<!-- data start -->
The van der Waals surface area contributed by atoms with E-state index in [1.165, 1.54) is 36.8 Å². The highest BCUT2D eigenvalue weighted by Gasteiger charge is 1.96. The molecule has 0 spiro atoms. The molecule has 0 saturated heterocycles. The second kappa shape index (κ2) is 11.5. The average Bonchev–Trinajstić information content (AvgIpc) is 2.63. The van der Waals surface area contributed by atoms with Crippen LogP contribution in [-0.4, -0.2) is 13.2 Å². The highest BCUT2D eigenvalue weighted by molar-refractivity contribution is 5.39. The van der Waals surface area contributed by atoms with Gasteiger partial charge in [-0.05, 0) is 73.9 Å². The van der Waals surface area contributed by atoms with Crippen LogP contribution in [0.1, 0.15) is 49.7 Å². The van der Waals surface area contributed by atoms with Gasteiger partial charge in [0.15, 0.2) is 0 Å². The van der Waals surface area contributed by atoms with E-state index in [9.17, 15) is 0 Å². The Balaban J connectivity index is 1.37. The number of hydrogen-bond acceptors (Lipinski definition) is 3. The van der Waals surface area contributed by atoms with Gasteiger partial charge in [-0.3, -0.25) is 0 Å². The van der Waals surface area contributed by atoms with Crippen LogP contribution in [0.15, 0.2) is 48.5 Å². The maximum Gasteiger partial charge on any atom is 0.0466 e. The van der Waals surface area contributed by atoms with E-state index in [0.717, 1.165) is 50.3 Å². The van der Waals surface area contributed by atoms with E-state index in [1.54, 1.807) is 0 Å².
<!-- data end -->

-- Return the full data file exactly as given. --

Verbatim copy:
The van der Waals surface area contributed by atoms with E-state index in [1.165, 1.54) is 36.8 Å². The highest BCUT2D eigenvalue weighted by Gasteiger charge is 1.96. The molecule has 0 spiro atoms. The molecule has 0 saturated heterocycles. The second kappa shape index (κ2) is 11.5. The average Bonchev–Trinajstić information content (AvgIpc) is 2.63. The van der Waals surface area contributed by atoms with Crippen LogP contribution in [-0.4, -0.2) is 13.2 Å². The highest BCUT2D eigenvalue weighted by molar-refractivity contribution is 5.39. The van der Waals surface area contributed by atoms with Gasteiger partial charge in [-0.05, 0) is 73.9 Å². The van der Waals surface area contributed by atoms with Crippen LogP contribution in [0.1, 0.15) is 49.7 Å². The van der Waals surface area contributed by atoms with Gasteiger partial charge in [0.15, 0.2) is 0 Å². The van der Waals surface area contributed by atoms with E-state index in [9.17, 15) is 0 Å². The Balaban J connectivity index is 1.37. The number of hydrogen-bond acceptors (Lipinski definition) is 3. The van der Waals surface area contributed by atoms with Gasteiger partial charge in [-0.3, -0.25) is 0 Å². The van der Waals surface area contributed by atoms with Crippen LogP contribution in [0.15, 0.2) is 48.5 Å². The maximum Gasteiger partial charge on any atom is 0.0466 e. The van der Waals surface area contributed by atoms with E-state index in [0.717, 1.165) is 50.3 Å². The van der Waals surface area contributed by atoms with E-state index in [1.54, 1.807) is 0 Å².